At any rate, I’m here to celebrate my annual college girls’ weekend, where a couple of buddies from college and I hang out for the weekend and don’t do much of anything beyond talking, eating and drinking. We have a nice rental house to enjoy, and I’m looking forward to our traditional marvelous weekend of being lazy. Though we’re somewhat separated by geography (I’m in Massachusetts; they’re in different parts of Indiana), being with them is one of the places where I do belong.

Back in Composting Business!

25 Mar

Boston’s had a record amount of snow this year, but I have to be honest: I’m surprised at how nicely it’s melting. I completely expected everything to flood, but the snow’s receding at a good pace. Granted, we still have a three-foot pile of snow in our driveway, but today I discovered that we can now access the composter.

This is a big milestone in the “spring is here” timeline.

Our composter has been trapped behind all of the snow that was in our driveway over the winter. The pile’s now down to about three feet tall, and today I wondered whether or not I could traverse it and get to the composter behind it. The composter itself is somewhat precariously balanced on the side of a somewhat steep drop, so we had no idea how buried it had gotten and when we’d actually be able to start composting again.

We’ve kind of been composting over the last few months. That is, we’d filled our kitchen composting bucket and let it sit there. Sometimes we’d try to shove in a little more, but we never emptied it anywhere. Note that last bit for later. Lately, we’ve just been putting compostable food in the trash compactor, which we really don’t like. Granted, we don’t get all fancy with the composting–no worms or anything (that we put in ourselves). We just tend to dump all of the fruit and veg into the bin and then eventually find out there’s soil in the bottom. Then we spend a lot of time patting ourselves on the back and saying, “We got soil! It worked! Did you see it?!” It certainly beats throwing the stuff in the garbage and makes us feel like we’ve accomplished something, even though we didn’t really do anything at all.

Anyway, when I discovered I could traverse the snow hill, I saw that everything around the composter had melted, and it was completely accessible. Time for dumping out our kitchen bin and starting again!


As I noted before, I hadn’t emptied the kitchen bin in probably two months, and I noted it had gotten pretty heavy. Still, I carried it gingerly over Snow Hill and got it safely to the compost bin without spilling it. This, my friends, is the amazing part of the entire task, as I’m pretty prone to spilling things, especially gross things, all over the place. Imagine my surprise when I opened the kitchen bin and saw that science had taken place and that a lot of veg inside had liquefied.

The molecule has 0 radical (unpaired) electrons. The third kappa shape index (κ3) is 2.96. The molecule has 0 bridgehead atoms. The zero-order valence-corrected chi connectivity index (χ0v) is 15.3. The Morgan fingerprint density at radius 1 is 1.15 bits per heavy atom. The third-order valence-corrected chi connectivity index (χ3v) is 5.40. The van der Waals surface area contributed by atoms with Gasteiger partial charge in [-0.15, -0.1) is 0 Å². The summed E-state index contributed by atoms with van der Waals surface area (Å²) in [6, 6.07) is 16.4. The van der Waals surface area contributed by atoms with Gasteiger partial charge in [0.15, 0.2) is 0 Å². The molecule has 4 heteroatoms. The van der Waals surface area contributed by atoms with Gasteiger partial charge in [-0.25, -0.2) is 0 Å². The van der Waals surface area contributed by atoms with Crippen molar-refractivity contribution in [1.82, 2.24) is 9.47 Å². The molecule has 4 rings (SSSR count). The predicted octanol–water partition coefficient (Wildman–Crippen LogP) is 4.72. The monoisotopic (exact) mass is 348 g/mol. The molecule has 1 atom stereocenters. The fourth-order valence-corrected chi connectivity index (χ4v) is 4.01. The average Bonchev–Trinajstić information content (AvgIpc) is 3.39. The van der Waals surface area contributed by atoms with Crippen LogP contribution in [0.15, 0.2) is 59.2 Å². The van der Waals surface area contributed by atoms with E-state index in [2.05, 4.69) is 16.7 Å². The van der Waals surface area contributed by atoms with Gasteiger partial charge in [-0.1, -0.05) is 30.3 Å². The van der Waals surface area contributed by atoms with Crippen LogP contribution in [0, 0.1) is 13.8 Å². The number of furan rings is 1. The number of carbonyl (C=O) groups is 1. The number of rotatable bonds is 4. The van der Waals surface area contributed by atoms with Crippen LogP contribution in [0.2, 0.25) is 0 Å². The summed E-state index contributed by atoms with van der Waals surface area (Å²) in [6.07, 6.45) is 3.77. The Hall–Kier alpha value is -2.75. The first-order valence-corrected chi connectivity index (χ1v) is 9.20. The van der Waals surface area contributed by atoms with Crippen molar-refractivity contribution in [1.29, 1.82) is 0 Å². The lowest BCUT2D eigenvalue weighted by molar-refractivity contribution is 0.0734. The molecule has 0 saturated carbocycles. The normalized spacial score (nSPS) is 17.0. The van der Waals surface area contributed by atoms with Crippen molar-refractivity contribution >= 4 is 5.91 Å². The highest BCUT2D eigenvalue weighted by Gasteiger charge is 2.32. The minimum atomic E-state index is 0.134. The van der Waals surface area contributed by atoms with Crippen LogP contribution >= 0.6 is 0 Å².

I’m not sure if you can really see it, but those fuzzy peppers are really sitting in a soup of former spinach and lettuce, tomatoes and who knows what all else. Why I didn’t think to try to strain this in the sink, I don’t know. More amazing is that I managed to pour this slop into the composter without getting it all over me too.

Now we’re ready to go again. I’ve got the kitchen bin soaking in the sink–I realize people say that compost doesn’t smell, but it does. It’s got this earthy aroma, which isn’t all that appealing to me, though thankfully it doesn’t stink to high heaven. We’re back in business, baby. Let the soil making commence!

Season 7: Let’s Get Started!

16 Mar

In March 2009, I naively became a roller derby official. I had been a fan of the Windy City Rollers, but my league had moved to a more expensive venue and my freelancing lifestyle couldn’t necessarily keep up with the higher ticket prices. Then one of Windy City’s e-mail blasts mentioned they were looking for volunteer officials–no skating necessary, and you could get into the bouts for free.

That e-mail changed my life. While I’ve never been able to watch a roller derby bout the same way, I have found my niche in officiating. I love the sport, and I love ensuring that a game will be fair. Officiating roller derby has taken me around the world, introduced me to so many interesting people and given me so many opportunities. I’ve gotten the chance to make an impact by doing committee work with the Women’s Flat Track Derby Association. Officiating has also helped me grow a few layers of skin, which is essential to have when you’re in the business of dealing with a lot of rejection.

At any rate, my seventh season kicked off this past weekend when I went up to Maine to keep score for a game between Maine vs. Worcester. I’m pretty sure Maine won–though I tend not to remember details like that. I more remember the fact that I need to work on increasing my ability to remain focused throughout an entire half and review some of the finer details in scorekeeping paperwork before I do this role again next weekend. I also need to have a little better awareness of where my score reporting arm is in relation to something like the scoreboard projector. A lot of little things, but I haven’t done a lot of scorekeeping and am really hoping to become much better in that role this year.